Church has long been the heart and soul of the African American community, and when the California State University system was looking at effective ways to increase college-going rates among black students, the church was a natural starting point. And since 2005, CSU president, vice presidents and Chancellor Charlie Reed—along with students and staff from the 23 campuses—have been visiting black churches throughout the state during the month of February for an event that is known as Super Sunday. Between northern and southern California, the CSU will be visiting 102 churches this year.
On Feb. 12, CSU Dominguez Hills President Mildred García will address the congregation of Carson’s Family of Faith Christian Center. Then on Feb. 26, University Outreach Director Gayle Ball-Parker will take to the pulpit at Trinity Baptist Church in Los Angeles. Students and staff will also be on hand after the services to answer whatever questions people may have, all in an effort to educate students, parents, grandparents, and their extended church families about how to get to college.
“When you go to churches you have support of families, you have support of your pastors, and that carries a lot of weight.” Ball-Parker said. “It’s that whole ‘it takes a village.’ We have more churches requesting CSU speakers to come to churches than we have people to go. I just think it was an amazing idea.”
It’s an idea that appears to be working. In the past seven years, undergraduate applications of African American students to the CSU has increased, and from 2009-10 to 2010-11 there was a more than 8 percent increase.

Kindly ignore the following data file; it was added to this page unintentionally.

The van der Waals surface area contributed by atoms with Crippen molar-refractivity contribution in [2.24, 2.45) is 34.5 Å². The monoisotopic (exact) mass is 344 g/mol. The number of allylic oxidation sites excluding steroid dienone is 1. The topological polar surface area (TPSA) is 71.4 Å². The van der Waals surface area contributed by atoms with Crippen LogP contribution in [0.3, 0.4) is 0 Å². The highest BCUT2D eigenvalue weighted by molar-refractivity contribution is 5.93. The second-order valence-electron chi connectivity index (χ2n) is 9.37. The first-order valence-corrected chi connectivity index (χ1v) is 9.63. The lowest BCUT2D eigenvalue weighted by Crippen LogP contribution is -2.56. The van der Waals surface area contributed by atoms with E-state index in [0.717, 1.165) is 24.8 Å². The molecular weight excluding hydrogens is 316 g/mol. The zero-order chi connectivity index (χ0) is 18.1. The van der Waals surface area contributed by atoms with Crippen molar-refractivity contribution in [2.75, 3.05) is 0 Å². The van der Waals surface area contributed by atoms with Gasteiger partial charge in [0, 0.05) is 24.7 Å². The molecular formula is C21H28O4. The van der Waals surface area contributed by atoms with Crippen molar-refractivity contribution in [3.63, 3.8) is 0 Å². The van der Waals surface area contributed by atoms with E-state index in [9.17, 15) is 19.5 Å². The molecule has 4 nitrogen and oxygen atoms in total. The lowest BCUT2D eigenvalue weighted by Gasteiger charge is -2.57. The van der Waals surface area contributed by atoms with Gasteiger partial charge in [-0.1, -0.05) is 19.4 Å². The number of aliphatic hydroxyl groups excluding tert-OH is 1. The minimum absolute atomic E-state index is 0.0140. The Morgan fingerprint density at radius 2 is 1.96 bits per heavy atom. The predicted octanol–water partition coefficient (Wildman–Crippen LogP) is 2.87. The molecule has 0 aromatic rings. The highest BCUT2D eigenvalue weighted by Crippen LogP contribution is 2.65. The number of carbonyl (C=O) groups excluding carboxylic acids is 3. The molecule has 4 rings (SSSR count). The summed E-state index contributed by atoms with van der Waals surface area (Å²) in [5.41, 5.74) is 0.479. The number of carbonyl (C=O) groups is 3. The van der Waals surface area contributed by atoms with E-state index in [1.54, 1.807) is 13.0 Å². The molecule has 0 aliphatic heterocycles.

However, Super Sunday is only one component of the CSU’s commitment to getting more African American students to realize college is possible. The African American Initiative is a year-long effort—with the church often at the center—that includes Super Sunday; Train the Trainer workshops that give education advisers in the churches and elsewhere in the community more intensive information about the requirements of college; Super Saturday college fair, which has been held every year on the CSU Dominguez Hills campus; and Summer Algebra Academy, which offers algebra instruction for seventh and eighth grade students at partner churches for six weeks in the summer.
Ball-Parker said the combination of all these efforts goes a long way toward demonstrating to the community that CSU cares, and that when they visit churches during Super Sunday each February it’s not just a photo op.
“I think the fact that they really know that the CSU cares, that they can call us—and they do call us. I’ve had pastors who call me, I’ve had pastors who have come down to financial aid and paid somebody’s fees—really has an impact,” said Ball-Parker.
But the visual of Reed, García and other CSU representatives up at the pulpit is a strong one that makes a statement of the strong relationship between the CSU and the African American community
“They give us about 5 minutes, which is a big deal for an African American pastor to give anybody time in their pulpit. That says to the congregation that what we have to say is important,” Ball-Parker said. “Dr. García does an amazing job. She tells her story, and people can relate to that. She’s a perfect example of how education definitely improved her life.”
Senior Pastor Sherman Gordon of Family of Faith Christian Center agrees.
“Dr. García serves as an excellent role model of success for minorities and young women in particular. I am excited about the continual opportunity to work alongside her,” he said. “For the last four years, this vital partnership has netted in an increased awareness amongst our community’s youth regarding the importance of pursuing and attaining higher education. It is the church’s belief that through the collaborative efforts of parents, clergy, and those involved with higher education, motivating, encouraging, and providing the needed resources for our youth to succeed there exists no limits to how far or how high they can excel.”
As part of Black History Month, Dateline Dominguez is profiling a few of the accomplishments and contributions of African American students, faculty, alumni, and academic departments, as well as special events marking the month on campus. For more Black History Month 2012 coverage, go here.